Bunn can probably get away with it, since the story’s intriguing (and he writes Black Widow well) but it’s unfortunate Steve’s so vapid.

CREDITS

Writer, Cullen Bunn; artist and colorist, Francesco Francavilla; letterer, Joe Caramagna; editors, Jake Thomas and Lauren Sankovitch; publisher, Marvel Comics.

The Sixth Gun 23 (June 2012)

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I’m unsure why this issue is called “Part Six” of the previous story arc. It’s a done in one setting up the next story arc a little, but also catching up with previous guest star Kirby Hale. In turn, he runs into some other former guest stars and Bunn’s plan for the next arc becomes somewhat clear.

Tyler Crook fills in on the art and does a fine job. Bunn writes Kirby as incorrigible, almost more likable after each page. Especially the finish. Bunn gives him a great exit line.

But where are Becky and Drake? It really didn’t seem like Bunn was done with them in the last issue and here they just get an off page mention. Maybe my expectations are out of whack as Bunn identifies this issue as part of the last story….

Titling concerns aside, it’s another excellent issue. Bunn clearly has his favorite guests.

CREDITS

A Town Called Penance, Part Six; writer, Cullen Bunn; artist, Tyler Crook; colorist, Bill Crabtree; letterer, Douglas E Sherwood; editor, Charlie Chu; publisher, Oni Press.

The Sixth Gun 22 (May 2012)

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Turns out I was wrong–last issue did end with a soft cliffhanger. Becky and Drake are relatively fine as this issue opens; Bunn does not acknowledge the dialogue-free previous issue either. It’s sort of strange, not to mention it, but the issue works anyway.

Bunn continues showing Drake’s viciousness, which is another interesting move. He’s juxtaposing that viciousness against the real possibility Drake is some kind of magical guy. Like an immortal soul tied to the metal in the guns. And Becky is along for the ride. There’s a great moment of conflict for her, when she internally questions Drake’s behavior. Of course, this internal questioning is just between lines of dialogue and in Hurtt’s art. It’s a great scene.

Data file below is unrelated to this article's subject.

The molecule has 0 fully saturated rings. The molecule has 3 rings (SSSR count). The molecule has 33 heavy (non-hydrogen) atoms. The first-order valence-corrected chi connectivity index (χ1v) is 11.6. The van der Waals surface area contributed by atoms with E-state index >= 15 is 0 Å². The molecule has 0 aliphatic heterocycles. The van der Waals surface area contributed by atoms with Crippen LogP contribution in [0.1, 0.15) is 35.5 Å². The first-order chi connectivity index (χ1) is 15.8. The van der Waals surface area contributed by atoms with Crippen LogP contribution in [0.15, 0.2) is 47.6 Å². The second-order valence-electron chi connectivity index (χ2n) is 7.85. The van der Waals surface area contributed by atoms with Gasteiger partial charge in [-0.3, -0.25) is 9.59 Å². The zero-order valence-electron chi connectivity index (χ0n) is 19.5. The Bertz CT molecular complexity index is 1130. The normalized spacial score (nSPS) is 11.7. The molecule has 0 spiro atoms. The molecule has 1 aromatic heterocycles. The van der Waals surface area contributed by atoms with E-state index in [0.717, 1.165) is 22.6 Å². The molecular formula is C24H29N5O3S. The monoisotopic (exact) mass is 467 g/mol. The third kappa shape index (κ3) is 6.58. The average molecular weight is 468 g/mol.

Neither the reader nor the characters know all the details about the guns, leading to a deferment in moral judgment to characters’ behaviors.

Bunn writes a good comic.

CREDITS

A Town Called Penance, Part Five; writer, Cullen Bunn; artist, Brian Hurtt; colorist, Bill Crabtree; letterer, Douglas E Sherwood; editor, Charlie Chu; publisher, Oni Press.

The Sixth Gun 21 (April 2012)

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Bunn does a dialogue-free issue. It should be called, “One Helluva Rescue,” as Becky saves Drake from his captors and they battle the Order in its stronghold.

But the issue isn’t just free of dialogue, it’s silent. When Becky and Drake communicate, they do it through body language. It’s not like Bunn and Hurtt are inferring they’re talking between panels. It’s just silent and that silence emphasizes the action.

The issue follows Becky until the last couple pages. How she finds the hideout, how she gets down to free Drake. Bunn even sticks with her when Drake takes his revenge–that moment, her waiting–is when it’s clear how far Bunn and Hurtt have taken their characters in Sixth Gun.

The issue also has a hard cliffhanger masquerading as a soft one. The leads are in danger of drowning.

It’s an awesome issue with some gorgeous artwork from Hurtt.

CREDITS

A Town Called Penance, Part Four; writer, Cullen Bunn; artist, Brian Hurtt; colorist, Bill Crabtree; letterer, Douglas E Sherwood; editor, Charlie Chu; publisher, Oni Press.

The Sixth Gun 20 (March 2012)

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Brian Hurtt has a very pleasant style to his artwork. It’s often warm, regardless of content. This issue, however, featuring Drake tortured, it’s not so pleasant. The aged doctor doing the torturing is almost cute in an eccentric mad scientist way, but he’s doing such terrible things. Hurtt’s art style leads to The Sixth Gun being a constant surprise.

Also a constant surprise is how low Bunn is willing to take Drake and still keep him a sympathetic character. Even when he’s being tortured, Bunn manages to reveal something else unpleasant about the character.